He studied at the University of Kansas, Wisconsin State University, and with Wayne Thiebaud at Sacramento College in California. He earned an Master of Fine Arts Degree from the University of Arizona. A long-time resident of Scottsdale, Arizona, he has filled a number of artist-in-residence positions including Dartmouth College and the Oklahoma Summer Arts Institute.
In his work, he frequently showed the harsh, realistic side of Indians’ lives and deaths including the affects of alcohol and other dissipations, but some of his depictions are humorous such as Indians on horseback carrying umbrellas. His brush-work is generally swift, and the tone often sombre and surreal. A major influence on his work was the contemporary British artist, Francis Bacon, from whom Scholder adapted ironic distortions into his canvases.
In Scottsdale, he lived in an adobe-walled oasis of palm trees and oleander, amid skulls and skeletons. In the garden, several of Mr. Scholder’s sculptures feature skull-like heads. In the library, an 18th-century skull engraved with witchcraft symbols shared shelf space with books printed before 1500. And the porch had been converted into a skull room, complete with Mexican Day of the Dead paraphernalia that spill from cabinets and rest on shelves and antique chairs.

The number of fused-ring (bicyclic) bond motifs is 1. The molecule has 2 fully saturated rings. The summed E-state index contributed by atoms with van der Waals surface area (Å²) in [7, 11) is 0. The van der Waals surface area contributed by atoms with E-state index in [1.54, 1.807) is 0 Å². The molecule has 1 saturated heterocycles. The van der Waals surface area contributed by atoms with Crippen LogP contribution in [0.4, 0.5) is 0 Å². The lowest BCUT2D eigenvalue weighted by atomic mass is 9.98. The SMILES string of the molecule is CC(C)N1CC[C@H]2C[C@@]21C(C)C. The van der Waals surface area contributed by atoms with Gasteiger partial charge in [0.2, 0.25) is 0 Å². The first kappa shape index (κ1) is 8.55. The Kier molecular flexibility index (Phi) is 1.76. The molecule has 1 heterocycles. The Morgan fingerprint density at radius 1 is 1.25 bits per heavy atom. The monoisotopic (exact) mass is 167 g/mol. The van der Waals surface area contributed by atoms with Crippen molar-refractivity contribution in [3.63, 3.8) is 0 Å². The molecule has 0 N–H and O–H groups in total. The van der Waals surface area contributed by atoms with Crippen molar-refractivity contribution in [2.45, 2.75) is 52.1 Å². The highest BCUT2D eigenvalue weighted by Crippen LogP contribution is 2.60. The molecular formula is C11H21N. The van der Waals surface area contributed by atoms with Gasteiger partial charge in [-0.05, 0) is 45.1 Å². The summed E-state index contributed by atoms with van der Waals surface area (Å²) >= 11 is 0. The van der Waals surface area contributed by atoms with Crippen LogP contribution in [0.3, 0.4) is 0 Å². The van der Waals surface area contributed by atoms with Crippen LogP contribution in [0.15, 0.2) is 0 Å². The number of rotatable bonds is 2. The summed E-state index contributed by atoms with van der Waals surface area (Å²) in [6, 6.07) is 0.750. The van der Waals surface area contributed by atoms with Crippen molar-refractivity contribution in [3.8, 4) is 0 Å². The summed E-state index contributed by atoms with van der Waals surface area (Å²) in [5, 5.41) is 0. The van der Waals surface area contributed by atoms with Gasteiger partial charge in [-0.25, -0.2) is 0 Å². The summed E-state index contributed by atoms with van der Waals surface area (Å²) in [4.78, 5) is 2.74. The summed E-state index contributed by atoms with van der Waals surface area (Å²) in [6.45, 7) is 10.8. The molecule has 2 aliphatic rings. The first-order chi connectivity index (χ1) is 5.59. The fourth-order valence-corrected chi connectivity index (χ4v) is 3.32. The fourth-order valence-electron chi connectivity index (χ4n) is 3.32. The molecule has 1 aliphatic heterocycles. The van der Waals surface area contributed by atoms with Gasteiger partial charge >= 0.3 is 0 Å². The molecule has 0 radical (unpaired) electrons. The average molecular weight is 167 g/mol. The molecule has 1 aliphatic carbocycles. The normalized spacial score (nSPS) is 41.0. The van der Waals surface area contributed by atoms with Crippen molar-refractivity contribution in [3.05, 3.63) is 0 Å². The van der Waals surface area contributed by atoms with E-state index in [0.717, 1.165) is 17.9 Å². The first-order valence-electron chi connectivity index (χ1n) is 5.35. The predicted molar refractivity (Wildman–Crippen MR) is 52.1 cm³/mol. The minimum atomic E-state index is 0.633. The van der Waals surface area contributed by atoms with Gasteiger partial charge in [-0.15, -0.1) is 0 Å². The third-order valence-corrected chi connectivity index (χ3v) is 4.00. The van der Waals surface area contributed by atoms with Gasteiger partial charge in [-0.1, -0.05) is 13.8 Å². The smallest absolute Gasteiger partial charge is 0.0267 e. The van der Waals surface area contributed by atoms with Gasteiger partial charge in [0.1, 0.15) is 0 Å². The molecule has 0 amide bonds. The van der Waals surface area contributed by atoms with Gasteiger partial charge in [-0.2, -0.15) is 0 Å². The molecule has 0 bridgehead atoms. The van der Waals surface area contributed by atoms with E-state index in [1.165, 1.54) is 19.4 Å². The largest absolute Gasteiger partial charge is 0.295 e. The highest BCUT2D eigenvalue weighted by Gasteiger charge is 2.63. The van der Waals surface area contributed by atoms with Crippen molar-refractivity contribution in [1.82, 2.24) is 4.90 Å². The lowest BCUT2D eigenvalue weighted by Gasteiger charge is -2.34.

In a “New York Times” interview, August 12, 2001, Scholder said that in spite of the death-related items with which he surrounds himself, “I consider myself a natural optimist which might be surprising, because I like the dark side of things. That’s simply because of intellectual curiosity. I celebrate each day. I truly wake up happy every morning.”
In appearance he was rather heavy set with shoulder-length hair and a radiant smile. He was shy and idiosyncratic including the driving of a gold 1979 Rolls-Royce fitted with tinted windows.
In his childhood, where he was the fifth sibling in a primarily German family, he showed a passion for collecting, which has dominated his largely autobiographical art. His career includes etchings, aquatints, lithographs, monotypes, photographs, collages, sculpture and mixed media, but he is best known for his paintings.
Fritz Scholder died February 10, 2005 at age 67 in Scottsdale, and a memorial service was held at the Heard Museum in Phoenix. He was married to Lisa Markgraf Fisher and had one son. In his artwork, death had been a constant preoccupation for Scholder. He said: “Death is completely fearful, a terrible violence that intrudes into what people believe. It’s not what I want to think about, but it’s there and is either the worst practical joke in creation or the fault of whoever made all this up.”
Peggy and Harold Samuels, “Contemporary Western Artists”
Obituary, “The Arizona Republic”, February 12, 2005, A18 E.